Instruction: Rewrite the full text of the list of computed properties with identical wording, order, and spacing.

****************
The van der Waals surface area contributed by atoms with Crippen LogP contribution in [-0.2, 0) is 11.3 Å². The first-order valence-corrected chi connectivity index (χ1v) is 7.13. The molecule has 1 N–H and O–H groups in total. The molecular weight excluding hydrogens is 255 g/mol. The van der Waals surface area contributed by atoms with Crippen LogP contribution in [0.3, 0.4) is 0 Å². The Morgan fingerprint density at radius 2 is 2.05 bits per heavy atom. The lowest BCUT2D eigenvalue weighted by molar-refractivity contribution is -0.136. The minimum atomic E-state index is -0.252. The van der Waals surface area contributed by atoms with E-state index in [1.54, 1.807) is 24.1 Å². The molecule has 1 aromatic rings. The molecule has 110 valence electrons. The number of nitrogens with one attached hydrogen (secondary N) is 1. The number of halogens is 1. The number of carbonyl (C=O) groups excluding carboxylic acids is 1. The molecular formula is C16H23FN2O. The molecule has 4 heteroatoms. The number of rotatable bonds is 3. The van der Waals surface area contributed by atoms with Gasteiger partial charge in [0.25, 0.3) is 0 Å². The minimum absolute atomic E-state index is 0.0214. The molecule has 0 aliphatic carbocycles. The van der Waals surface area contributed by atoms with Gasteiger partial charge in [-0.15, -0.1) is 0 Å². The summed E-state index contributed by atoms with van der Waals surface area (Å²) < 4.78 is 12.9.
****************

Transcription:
The van der Waals surface area contributed by atoms with Crippen LogP contribution in [-0.2, 0) is 11.3 Å². The first-order valence-corrected chi connectivity index (χ1v) is 7.13. The molecule has 1 N–H and O–H groups in total. The molecular weight excluding hydrogens is 255 g/mol. The van der Waals surface area contributed by atoms with Crippen LogP contribution in [0.3, 0.4) is 0 Å². The Morgan fingerprint density at radius 2 is 2.05 bits per heavy atom. The lowest BCUT2D eigenvalue weighted by molar-refractivity contribution is -0.136. The minimum atomic E-state index is -0.252. The van der Waals surface area contributed by atoms with E-state index in [1.54, 1.807) is 24.1 Å². The molecule has 1 aromatic rings. The molecule has 110 valence electrons. The number of nitrogens with one attached hydrogen (secondary N) is 1. The number of halogens is 1. The number of carbonyl (C=O) groups excluding carboxylic acids is 1. The molecular formula is C16H23FN2O. The molecule has 4 heteroatoms. The number of rotatable bonds is 3. The van der Waals surface area contributed by atoms with Gasteiger partial charge in [0.25, 0.3) is 0 Å². The minimum absolute atomic E-state index is 0.0214. The molecule has 0 aliphatic carbocycles. The van der Waals surface area contributed by atoms with Gasteiger partial charge in [-0.15, -0.1) is 0 Å². The summed E-state index contributed by atoms with van der Waals surface area (Å²) < 4.78 is 12.9.